An anemic construction industry in 2009 slammed suppliers of extruders to manufacture building products but a recession-driven capacity purge, coupled with the move by Congress to extend the homebuyers' tax credit, could point to a brighter 2010, industry officials said.
Recovery has already begun for packaging machinery makers, where executives reported an uptick in interest and some orders in the second half of 2009. But those interviewed said tight financing continues to cloud the picture for blown and cast film lines and sheet extruders, large pieces of equipment that carry big price tags.
The National Association of Home Builders projects that U.S. housing starts will plunge to just 564,000 this year, down 37 percent from 2009. That's less than a third of the total 1,812 housing starts in 2006.
Sales of newly built homes improved for five straight months before falling in September as the deadline to receive the federal $8,000 first-time homebuyer tax credit approached. In November, Congress voted to extend the tax credit and add a $6,500 credit for move-up buyers.
Since 2007, a good deal of capacity has been taken out of the U.S. vinyl window and siding sector. In 2009, Andersen Corp. of Bayport, Minn., and Weather Shield Manufacturing Inc. of Medford, Wis., closed window plants. Several of Perrysburg, Ohio-based Jancor Inc.'s shuttered factories changed ownership. In Mississauga, Ontario, profile and film extruder CPI Plastics Group Ltd. went into receivership.
The good news is, customers are running product now, said Paul Caprio, president of KraussMaffei Corp. in Florence, Ky.
There was a lot of capacity with the housing downturn, and it absolutely has filled a lot of the capacity in the facilities. But there isn't that massive growth that has required a need for additional equipment. So we're still in that mode of filling the capacity at customer sites, Caprio said.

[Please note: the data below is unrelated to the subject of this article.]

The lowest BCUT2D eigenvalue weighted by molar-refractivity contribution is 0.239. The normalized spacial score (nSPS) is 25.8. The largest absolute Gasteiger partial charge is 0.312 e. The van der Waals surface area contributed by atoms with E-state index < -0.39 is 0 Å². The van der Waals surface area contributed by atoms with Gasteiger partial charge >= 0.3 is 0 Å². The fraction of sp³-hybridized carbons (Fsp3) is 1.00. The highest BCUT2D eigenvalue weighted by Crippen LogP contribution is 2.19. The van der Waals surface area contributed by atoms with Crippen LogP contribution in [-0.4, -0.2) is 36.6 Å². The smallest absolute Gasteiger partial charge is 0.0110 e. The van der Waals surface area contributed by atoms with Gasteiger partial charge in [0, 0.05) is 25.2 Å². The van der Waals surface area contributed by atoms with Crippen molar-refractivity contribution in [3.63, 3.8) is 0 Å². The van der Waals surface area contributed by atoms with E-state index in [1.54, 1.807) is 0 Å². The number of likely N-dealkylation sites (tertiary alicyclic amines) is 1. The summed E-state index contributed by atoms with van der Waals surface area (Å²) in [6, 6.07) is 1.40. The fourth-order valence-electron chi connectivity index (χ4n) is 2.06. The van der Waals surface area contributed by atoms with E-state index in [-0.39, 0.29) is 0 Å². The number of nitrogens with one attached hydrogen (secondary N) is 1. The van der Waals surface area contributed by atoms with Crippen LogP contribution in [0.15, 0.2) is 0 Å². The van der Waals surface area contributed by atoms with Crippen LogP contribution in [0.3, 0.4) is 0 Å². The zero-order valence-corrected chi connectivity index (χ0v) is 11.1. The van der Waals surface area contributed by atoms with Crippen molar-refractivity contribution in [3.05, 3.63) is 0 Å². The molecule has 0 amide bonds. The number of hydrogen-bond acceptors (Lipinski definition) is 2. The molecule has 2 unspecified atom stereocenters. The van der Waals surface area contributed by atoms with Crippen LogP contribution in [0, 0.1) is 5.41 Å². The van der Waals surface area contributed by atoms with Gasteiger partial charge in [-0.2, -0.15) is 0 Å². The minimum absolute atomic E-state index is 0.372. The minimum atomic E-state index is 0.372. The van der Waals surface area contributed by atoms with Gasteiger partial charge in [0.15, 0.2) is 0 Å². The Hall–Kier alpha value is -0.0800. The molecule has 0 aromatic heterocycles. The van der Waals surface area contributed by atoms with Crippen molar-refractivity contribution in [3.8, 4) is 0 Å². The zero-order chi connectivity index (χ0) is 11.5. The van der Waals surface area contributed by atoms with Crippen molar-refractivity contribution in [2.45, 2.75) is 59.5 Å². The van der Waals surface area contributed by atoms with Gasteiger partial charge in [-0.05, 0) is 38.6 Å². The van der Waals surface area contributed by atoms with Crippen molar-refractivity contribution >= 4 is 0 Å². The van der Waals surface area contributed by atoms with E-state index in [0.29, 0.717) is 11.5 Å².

PVC resin statistics from the American Chemistry Council in Arlington, Va., show double-digit declines through August for key plastic construction products. Vinyl siding was down 17.5 percent from the year-ago period, pipe and tubing declined 14.9 percent, and windows dropped 11.4 percent.
The construction industry is certainly struggling, although capacity utilization is improving, said Glenn Anderson, vice president and general manager of Milacron Inc.'s global extrusion business.
Plant closings have put extrusion machines up for auction, and that is affecting new machinery projects, Anderson said. Officials at Batavia, Ohio-based Milacron project flat U.S. extrusion sales for 2010.
Kurt Waldhauer put on his psychiatrist's hat on to diagnose the market: Machinery placements have been spotty. The best way to describe the machinery market today is schizophrenic people just aren't sure what they want to do, said Waldhauer, president and CEO of American Maplan Corp. in McPherson, Kan.